Big Hole Wash

Round Trip Distance:  2+ miles
Difficulty: Easy
Elevation: 5161 - 5246 feet
Cellphone: 0 bars
Time: 2 hrs.
Trailhead: Big Hole Wash
Fee: none
Attractions: Scenic canyon, petroglyphs

Big Hole Wash is located in the northeast corner of the San Rafael Swell between Green River and Price, Utah. The lower end of the wash begins off of the Cottonwood Wash Road where it extends upstream for just over 2 miles and dead ends at a big spillover. An easily accessible petroglyph panel can be found along the wash at the 1 mile point from the trailhead.

The shortest route to the trailhead from Green River is to take Interstate 70 Exit 157 and drive north on Highway 191 toward Price for 11.1 miles and turn west onto the Green River Cutoff Road. Follow this road for 12 miles and turn left (south) onto the Cottonwood Wash Road. Follow the Cottonwood Wash Road for 2.3 miles to the sign in this photo and park anywhere out of the way near the mouth of the wash.

Route finding is as simple as following the wash upstream.

The wash bottom is rough and uneven in places. Anyone on horseback can find an easier trail that runs along the edge and travels a lot faster. We stayed in the wash on the trip out and took the side trail on the way back.

As the route progresses up the wash the walls gradually get higher and higher

The wash has enough gravel mixed in with the sand that its relatively easy to hike without sinking in and turning to drudgery.

Near the 1 mile point the canyon wall on the left rises high above the wash. The petroglyphs can be found here where the white sandstone ends and the red begins.

One of the first images really grabs your attention because interestingly enough it resembles a cartouche.

We traced most of the images in this panel on the computer to make them stand out. The images on the darker surface are covered with so much patina that they don't stand out much at all. They also include at least one atlatl and appear to be older than some of the others that have only a little patina and depict the use of the bow and arrow.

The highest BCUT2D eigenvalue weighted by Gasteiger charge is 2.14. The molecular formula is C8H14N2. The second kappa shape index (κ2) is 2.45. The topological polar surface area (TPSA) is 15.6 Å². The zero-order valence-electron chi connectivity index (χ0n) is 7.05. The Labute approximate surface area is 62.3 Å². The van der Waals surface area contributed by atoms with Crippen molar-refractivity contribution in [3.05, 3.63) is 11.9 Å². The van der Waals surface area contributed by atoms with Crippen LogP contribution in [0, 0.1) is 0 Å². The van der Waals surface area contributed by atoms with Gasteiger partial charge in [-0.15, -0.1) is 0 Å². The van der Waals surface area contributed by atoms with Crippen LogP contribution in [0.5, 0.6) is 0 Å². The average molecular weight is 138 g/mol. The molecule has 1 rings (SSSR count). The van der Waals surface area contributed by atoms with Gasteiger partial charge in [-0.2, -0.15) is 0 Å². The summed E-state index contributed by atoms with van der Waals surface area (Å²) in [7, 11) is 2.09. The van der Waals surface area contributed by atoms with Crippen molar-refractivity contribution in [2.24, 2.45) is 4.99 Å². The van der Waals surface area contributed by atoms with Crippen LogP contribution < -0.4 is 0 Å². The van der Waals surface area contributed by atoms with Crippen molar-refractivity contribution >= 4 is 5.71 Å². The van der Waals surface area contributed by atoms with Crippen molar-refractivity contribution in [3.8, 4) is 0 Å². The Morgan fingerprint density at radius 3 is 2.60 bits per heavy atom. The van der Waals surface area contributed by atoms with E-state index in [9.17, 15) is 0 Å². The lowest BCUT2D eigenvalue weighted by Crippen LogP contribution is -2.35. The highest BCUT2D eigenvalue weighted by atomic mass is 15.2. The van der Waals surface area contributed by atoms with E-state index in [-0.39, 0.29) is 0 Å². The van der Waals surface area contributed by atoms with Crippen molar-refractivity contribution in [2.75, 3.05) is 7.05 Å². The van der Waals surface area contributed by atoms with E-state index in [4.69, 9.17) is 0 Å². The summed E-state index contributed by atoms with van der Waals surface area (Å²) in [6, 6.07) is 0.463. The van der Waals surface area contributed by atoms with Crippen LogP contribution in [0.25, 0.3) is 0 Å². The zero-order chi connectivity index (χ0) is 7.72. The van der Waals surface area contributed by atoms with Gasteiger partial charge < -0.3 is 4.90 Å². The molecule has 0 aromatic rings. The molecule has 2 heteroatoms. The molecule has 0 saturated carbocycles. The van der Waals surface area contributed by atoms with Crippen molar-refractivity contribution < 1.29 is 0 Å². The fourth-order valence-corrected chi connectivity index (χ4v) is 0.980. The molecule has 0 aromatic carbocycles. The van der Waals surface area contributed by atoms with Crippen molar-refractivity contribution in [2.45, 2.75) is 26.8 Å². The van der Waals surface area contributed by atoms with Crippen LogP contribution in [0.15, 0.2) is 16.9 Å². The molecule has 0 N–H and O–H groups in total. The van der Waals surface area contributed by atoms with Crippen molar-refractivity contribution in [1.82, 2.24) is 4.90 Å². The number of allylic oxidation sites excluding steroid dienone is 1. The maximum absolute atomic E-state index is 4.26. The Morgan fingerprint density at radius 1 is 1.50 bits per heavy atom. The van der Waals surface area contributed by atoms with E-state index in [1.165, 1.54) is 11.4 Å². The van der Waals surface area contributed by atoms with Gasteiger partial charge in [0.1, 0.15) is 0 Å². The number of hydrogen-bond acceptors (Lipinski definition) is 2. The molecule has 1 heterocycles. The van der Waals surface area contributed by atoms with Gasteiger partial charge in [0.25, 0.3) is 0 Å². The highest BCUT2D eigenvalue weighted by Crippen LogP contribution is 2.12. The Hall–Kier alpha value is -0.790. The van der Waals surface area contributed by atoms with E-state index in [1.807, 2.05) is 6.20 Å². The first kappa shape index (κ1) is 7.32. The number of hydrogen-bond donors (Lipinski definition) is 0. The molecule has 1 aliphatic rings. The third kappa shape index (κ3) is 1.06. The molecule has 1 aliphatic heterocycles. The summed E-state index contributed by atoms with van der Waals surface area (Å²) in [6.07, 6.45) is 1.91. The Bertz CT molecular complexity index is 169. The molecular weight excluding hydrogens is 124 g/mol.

We didn't trace this panel but if you look close on the right hand side there is a starburst made around a small hole that brings to mind the supernova pictograph of 1054 in Chaco Canyon. It's not that it looks just like it but rather that it reminds one of a bright or perhaps exploding star. We're by no means trying to make a claim here that this is a petroglyph of that historic event. It brought to mind a celestial event and the supernova is one that we remember. The whole panel is so worn that it's hard to make out much of anything and it may have been created long before the year 1054..

We continued another half mile past the petroglyphs to get more of a feel for the canyon. It was still beautiful and very easy going when we turned around but it was also right around 100 degrees in the open wash and probably a lot hotter up next to the walls of the canyon. From here it should be just under a mile to the spillover.

We would normally be hiking high up in the mountains during the hot summer months but yours truly hasn't fully recovered from breaking his leg so we are having to settle for shorter easy hikes. The spillover at the 2.5 mile point isn't actually what they call 'Big Hole'. That feature is another couple of miles past the spillover and is easiest accessed via the Big Flat Road or another route. There are 4 or 5 natural arches around Big Hole that we hope to post at some time or other. As far as Big Hole Wash goes we think it is well worth a visit. If you would like to see it for yourself then all you have to do is 'Take a hike'.